Now it remains to be seen where Hungary could get the money to buy out the MOL shares from Surgutneftegaz. Particularly since funding is becoming more expensive for Hungary – with the constant downgrading and negative outlooks by ratings agencies a further indication of funding access in the future. Therefore, how best to finance a purchase of MOL shares valued at more than EUR 1.4 billion (the price paid by Surgut to OMV)? And since it has been stated by Hungary’s leadership that ownership in MOL (and other energy companies) is connected to national security than what better way of financing the purchase then to force Hungarians to pay for it themselves?!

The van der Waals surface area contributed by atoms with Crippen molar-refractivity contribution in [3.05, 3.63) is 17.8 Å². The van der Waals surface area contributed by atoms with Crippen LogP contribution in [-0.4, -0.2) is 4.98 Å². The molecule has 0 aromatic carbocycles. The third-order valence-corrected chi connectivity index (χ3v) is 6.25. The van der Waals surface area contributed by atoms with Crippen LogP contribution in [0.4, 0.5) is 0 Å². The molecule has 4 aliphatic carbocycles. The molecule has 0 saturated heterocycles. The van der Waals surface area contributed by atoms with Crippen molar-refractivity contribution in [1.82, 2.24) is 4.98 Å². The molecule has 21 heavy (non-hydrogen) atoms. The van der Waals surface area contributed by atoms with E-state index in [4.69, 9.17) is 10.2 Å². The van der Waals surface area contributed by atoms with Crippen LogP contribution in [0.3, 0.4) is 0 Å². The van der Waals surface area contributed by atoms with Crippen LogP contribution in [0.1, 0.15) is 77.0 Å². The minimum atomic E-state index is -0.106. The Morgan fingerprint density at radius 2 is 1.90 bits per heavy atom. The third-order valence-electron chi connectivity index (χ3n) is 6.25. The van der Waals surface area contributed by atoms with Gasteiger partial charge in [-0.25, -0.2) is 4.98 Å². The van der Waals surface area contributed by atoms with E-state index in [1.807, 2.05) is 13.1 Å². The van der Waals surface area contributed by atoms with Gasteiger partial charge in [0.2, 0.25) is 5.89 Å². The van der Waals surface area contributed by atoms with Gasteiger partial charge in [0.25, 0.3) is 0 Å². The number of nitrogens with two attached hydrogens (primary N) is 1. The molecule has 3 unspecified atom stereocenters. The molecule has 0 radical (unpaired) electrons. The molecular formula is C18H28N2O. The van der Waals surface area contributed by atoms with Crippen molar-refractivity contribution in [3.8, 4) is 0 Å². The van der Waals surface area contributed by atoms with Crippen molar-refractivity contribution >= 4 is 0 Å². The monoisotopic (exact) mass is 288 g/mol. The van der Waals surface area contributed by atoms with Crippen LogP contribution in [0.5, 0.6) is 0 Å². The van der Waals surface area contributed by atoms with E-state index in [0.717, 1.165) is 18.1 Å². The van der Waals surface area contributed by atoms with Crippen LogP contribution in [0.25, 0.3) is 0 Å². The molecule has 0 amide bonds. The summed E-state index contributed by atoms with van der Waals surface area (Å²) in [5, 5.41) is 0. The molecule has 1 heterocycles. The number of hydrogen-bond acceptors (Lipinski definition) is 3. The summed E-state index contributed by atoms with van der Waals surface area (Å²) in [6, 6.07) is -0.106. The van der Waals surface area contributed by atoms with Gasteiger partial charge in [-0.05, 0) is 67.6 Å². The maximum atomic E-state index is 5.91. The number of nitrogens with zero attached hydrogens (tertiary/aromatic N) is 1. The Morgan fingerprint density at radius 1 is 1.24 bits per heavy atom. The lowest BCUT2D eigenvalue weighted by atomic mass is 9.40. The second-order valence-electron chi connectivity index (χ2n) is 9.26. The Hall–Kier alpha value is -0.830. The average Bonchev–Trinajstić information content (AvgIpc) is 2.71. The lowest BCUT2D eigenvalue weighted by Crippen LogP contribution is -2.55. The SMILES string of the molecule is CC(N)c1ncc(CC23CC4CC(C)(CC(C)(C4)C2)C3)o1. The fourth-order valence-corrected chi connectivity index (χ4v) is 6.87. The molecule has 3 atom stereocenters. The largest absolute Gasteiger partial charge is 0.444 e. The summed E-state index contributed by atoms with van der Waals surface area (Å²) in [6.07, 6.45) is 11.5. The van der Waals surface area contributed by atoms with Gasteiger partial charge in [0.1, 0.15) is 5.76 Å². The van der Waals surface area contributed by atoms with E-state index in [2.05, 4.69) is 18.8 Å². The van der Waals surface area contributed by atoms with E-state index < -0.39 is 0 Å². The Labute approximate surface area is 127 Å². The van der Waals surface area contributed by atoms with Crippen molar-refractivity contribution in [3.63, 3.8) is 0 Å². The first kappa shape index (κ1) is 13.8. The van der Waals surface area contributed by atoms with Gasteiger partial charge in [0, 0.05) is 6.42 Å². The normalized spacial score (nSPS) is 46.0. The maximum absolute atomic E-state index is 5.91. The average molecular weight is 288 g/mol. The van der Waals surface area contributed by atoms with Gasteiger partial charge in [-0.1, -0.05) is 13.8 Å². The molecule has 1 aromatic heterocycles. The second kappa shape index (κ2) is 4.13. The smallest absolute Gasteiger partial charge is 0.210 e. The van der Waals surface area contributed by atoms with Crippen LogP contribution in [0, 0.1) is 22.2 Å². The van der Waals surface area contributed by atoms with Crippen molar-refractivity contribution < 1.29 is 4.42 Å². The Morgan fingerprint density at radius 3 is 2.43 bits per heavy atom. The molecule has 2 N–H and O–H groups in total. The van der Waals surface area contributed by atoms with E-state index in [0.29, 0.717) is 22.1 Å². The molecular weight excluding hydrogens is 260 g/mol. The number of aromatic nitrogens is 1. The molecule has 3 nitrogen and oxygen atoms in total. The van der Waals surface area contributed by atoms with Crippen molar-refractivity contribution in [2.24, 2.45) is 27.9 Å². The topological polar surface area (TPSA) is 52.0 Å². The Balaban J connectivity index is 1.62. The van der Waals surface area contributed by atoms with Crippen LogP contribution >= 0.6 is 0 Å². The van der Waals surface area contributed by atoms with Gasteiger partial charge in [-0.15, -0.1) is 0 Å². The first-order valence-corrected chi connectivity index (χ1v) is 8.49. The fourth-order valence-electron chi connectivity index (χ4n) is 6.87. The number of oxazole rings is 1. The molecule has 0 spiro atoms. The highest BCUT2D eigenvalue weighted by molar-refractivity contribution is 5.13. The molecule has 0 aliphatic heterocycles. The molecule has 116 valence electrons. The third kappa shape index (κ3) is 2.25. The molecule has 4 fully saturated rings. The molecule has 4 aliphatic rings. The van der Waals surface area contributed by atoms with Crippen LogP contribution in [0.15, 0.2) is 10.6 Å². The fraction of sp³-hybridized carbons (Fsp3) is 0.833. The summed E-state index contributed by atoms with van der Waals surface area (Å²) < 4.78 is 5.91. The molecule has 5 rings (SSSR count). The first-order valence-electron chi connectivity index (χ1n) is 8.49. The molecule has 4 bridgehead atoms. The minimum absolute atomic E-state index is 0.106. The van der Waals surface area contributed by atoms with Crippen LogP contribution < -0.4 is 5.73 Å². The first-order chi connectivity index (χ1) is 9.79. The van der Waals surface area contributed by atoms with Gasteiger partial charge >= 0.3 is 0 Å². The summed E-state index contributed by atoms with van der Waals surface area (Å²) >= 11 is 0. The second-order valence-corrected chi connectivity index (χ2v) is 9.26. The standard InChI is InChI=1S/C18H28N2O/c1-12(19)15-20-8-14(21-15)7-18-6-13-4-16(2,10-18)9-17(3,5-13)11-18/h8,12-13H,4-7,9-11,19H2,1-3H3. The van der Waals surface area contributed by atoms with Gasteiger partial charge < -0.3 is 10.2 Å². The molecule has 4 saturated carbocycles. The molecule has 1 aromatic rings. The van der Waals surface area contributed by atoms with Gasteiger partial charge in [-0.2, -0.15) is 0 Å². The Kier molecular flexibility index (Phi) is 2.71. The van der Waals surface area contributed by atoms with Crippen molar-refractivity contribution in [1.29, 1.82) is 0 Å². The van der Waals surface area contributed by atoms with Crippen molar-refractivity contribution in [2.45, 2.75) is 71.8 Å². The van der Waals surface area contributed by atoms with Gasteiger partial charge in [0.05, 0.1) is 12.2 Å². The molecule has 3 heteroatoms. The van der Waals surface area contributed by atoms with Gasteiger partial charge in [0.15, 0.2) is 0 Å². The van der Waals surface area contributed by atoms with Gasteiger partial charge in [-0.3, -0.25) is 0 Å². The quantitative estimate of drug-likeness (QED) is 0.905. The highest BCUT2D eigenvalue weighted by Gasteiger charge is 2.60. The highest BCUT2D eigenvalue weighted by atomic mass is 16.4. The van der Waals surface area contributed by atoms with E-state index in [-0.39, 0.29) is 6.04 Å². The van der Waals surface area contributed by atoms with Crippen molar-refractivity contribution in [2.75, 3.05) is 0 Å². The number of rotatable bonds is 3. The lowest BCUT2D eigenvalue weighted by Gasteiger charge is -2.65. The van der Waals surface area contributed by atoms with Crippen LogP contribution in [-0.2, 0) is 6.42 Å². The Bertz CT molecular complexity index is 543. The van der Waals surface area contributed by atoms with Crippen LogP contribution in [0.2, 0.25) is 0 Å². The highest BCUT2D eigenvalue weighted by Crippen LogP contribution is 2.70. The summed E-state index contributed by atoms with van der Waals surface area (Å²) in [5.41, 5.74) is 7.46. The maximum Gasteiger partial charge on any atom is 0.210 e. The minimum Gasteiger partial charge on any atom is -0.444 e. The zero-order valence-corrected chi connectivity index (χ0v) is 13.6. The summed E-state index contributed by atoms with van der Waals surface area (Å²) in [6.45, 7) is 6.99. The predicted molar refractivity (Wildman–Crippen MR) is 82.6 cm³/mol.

With Hungarians increasing their savings (no doubt related to uncertain times), it only becomes a matter of time before the government taps into this pile of money to finance current operations – or to ‘ensure the security of the country’s energy supply’.  MOL will then have to wonder whether it is better to have the Russians as a shareholder or the unpredictable Hungarian government.

If this scenario does play out then we can only hope it ends up like the Tajik experience, with the IMF/EU stepping in to stabilize the Hungarian economy and putting the kabash on the further ‘reallocation’ of money for energy projects. Or maybe we can look forward to a third ‘special’ tax on the energy sector….